The bear market of 2007-2008 caused widespread concern among investors about the long-term downside potential of equities in retirement planning. Investors who were largely or completely invested in equities were painfully exposed. That need not have been the case. Boston University professor Zvi Bodie has advocated a strategy that offers investors some of the upside potential in equities tempered with downside protection against bear markets and a low-risk inflation hedge via heavy allocation to TIPS. While I expect few adopted Bodie’s strategy, those who did likely remain well-positioned to reach their retirement goals.
See full article at Advisor Perspectives...
Opportunities in Options Markets, Summer 2009
Back in November 2008, I wrote an article about what appeared to be a substantial disconnect in the way that options of individual stocks were being priced. This was due to the very high level of fear in the market. This anomaly was most easily exploited by selling options. In June of 2009, I wrote an article looking at how well this strategy had worked out. In this article, I look at the very different options opportunities that exist today. The anomalies that existed in late 2008 have largely disappeared, but there are a range of other opportunities that look substantial. In describing the market opportunities in options, this article introduces some more sophisticated concepts in options valuation and trading.
See full article at Seeking Alpha...
Revisiting an Options Strategy from 2008, 2009
The prices at which options on various stocks and ETFs trade provide a great deal of insight. Back in November of 2008, I noted that options on a range of defensive stocks were highly over-priced relative to the price of options on the S&P 500. In early 2007, I noted that options prices were signaling a massive increase in volatility in major asset classes. The prices of options have provided remarkably consistent and reliable signals through the very volatility market conditions of 2008-2009. The key variable in options prices is implied volatility...
See full article at Seeking Alpha...
Profiting from Risk Aversion, 2008
In October and November of 2008, we have seen the equity and bond markets descend into a state of extreme risk aversion. Investors need look no further than the VIX index to see this. VIX is often referred to as the “fear index” because it goes up when investors drive the prices of options upwards in an attempt to buy some protection for their portfolios (pdf). VIX has been closing in the 70 to 80 range for weeks—albeit with periods of lower volatility in between. VIX actually measures the implied volatility of options on the S&P 500 index that are very close to expiration—think near term---30 days or so. While many investors are focusing on the short-term swings, there is a great deal of information available by looking at longer time horizons (i.e. longer dated options). There are also substantial opportunities to manage portfolio risk for the investor willing to pay attention to the levels of implied market risk in options.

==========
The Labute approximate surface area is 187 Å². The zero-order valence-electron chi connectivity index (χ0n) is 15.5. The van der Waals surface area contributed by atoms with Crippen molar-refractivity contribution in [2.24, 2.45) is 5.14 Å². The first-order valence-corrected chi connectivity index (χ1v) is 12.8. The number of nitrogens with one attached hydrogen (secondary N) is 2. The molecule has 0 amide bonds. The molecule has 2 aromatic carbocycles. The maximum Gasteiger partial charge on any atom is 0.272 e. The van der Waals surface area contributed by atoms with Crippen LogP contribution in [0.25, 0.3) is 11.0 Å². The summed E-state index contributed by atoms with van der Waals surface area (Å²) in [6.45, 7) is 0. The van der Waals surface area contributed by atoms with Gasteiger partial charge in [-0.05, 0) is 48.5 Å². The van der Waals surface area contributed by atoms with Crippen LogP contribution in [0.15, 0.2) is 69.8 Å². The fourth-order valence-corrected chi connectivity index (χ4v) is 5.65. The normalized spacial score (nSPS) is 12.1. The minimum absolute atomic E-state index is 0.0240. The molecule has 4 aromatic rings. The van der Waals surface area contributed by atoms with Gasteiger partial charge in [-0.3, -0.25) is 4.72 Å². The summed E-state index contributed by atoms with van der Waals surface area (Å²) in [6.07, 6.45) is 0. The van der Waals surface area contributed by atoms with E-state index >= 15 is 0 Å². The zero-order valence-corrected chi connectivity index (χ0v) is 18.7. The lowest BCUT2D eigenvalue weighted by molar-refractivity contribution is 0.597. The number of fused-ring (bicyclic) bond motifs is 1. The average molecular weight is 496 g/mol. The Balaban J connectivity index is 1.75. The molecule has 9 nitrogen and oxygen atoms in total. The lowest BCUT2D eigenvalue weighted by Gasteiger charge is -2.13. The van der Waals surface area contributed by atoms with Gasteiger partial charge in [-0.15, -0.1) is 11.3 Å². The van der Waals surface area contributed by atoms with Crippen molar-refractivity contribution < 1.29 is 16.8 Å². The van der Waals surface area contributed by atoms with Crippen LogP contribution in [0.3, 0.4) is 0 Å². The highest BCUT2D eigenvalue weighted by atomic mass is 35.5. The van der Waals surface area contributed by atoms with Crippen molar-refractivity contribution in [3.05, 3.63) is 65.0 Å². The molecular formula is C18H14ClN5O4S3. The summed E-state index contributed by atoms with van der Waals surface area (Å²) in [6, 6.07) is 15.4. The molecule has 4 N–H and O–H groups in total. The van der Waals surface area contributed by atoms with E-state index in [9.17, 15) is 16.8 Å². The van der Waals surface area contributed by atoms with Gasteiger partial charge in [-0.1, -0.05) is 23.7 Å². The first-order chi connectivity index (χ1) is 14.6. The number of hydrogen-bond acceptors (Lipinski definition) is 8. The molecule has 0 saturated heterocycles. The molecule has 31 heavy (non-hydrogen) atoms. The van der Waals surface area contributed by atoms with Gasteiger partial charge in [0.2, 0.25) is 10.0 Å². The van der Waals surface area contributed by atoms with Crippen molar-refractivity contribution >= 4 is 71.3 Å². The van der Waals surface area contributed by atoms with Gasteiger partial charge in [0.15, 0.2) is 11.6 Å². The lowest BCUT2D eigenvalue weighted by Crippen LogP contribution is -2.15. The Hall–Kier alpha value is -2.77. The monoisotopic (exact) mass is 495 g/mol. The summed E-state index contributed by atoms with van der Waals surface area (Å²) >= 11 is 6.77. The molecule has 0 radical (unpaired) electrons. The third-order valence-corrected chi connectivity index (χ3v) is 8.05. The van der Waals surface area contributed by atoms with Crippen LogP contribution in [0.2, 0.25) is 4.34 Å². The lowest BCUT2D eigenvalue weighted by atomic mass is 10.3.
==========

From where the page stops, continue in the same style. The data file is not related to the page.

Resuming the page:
See full article at Seeking Alpha...
Who Are Google Options Good For?, 2007
Employee stock option grants are available to roughly 15% of white collar workers in companies with 100 or more employees. What is striking in discussions that I have had with employees who have stock options and advisors who have clients with substantial stock options holdings is that very few of these employees or their advisors are confident about how to manage these options. I have written about this issue before, but a recent discussion that I had with a tech worker about Google’s (GOOG) new approach to employee stock option grants got me interested in writing an article:
http://googleblog.blogspot.com/2006/12/about-transferable-stock-options.html
http://216.239.57.110/blog_resources/TSO_Mkt_Mech_doc.pdf (pdf file)

Google’s new program (called Transferable Stock Options [TSO] or Gooptions) allows employees with vested stock options to sell those options to the highest bidder in a ‘market,’ where the set of bidders is limited to...
See full article at Seeking Alpha...

Google Employee Stock Options: The Sequel, 2007
Employee stock option grants are available to roughly 15% of white collar workers in the U.S. For many of these people, stock options represent a large fraction of their total wealth. Stock options have made many a millionaire, but they have also left many people without much wealth at all. Google (GOOG) has launched a new program that allows employees with vested stock options to sell these options via an unusual internal market.
See full article at Seeking Alpha...

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Using Options in Wealth Management

This book, written by Geoff Considine, is available for sale from our website, here.

This e-book revisits the key themes in many of the above articles and looks at how the perspectives provided in them have held up.  The general level of the discussion is at or slightly above that provided in the articles.  With the book, I have the 'room' to go into further depth and to pursue various additional concepts. -GC